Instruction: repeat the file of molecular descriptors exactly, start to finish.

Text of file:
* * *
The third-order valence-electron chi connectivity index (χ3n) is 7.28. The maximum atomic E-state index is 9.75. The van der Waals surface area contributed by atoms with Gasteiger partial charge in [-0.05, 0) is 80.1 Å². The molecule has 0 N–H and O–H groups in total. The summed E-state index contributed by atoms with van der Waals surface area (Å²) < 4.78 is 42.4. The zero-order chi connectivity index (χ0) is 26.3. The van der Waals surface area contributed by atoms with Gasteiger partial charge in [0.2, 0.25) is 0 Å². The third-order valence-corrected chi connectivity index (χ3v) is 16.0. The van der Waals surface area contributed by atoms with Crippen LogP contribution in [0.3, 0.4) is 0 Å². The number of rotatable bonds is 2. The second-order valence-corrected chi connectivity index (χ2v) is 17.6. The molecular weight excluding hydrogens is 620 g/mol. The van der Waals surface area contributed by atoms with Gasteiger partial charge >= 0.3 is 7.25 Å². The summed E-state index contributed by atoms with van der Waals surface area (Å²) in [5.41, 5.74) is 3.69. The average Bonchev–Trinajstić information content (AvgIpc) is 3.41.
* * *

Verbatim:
The third-order valence-electron chi connectivity index (χ3n) is 7.28. The maximum atomic E-state index is 9.75. The van der Waals surface area contributed by atoms with Gasteiger partial charge in [-0.05, 0) is 80.1 Å². The molecule has 0 N–H and O–H groups in total. The summed E-state index contributed by atoms with van der Waals surface area (Å²) < 4.78 is 42.4. The zero-order chi connectivity index (χ0) is 26.3. The van der Waals surface area contributed by atoms with Gasteiger partial charge in [0.2, 0.25) is 0 Å². The third-order valence-corrected chi connectivity index (χ3v) is 16.0. The van der Waals surface area contributed by atoms with Crippen LogP contribution in [0.3, 0.4) is 0 Å². The number of rotatable bonds is 2. The second-order valence-corrected chi connectivity index (χ2v) is 17.6. The molecular weight excluding hydrogens is 620 g/mol. The van der Waals surface area contributed by atoms with Gasteiger partial charge >= 0.3 is 7.25 Å². The summed E-state index contributed by atoms with van der Waals surface area (Å²) in [5.41, 5.74) is 3.69. The average Bonchev–Trinajstić information content (AvgIpc) is 3.41.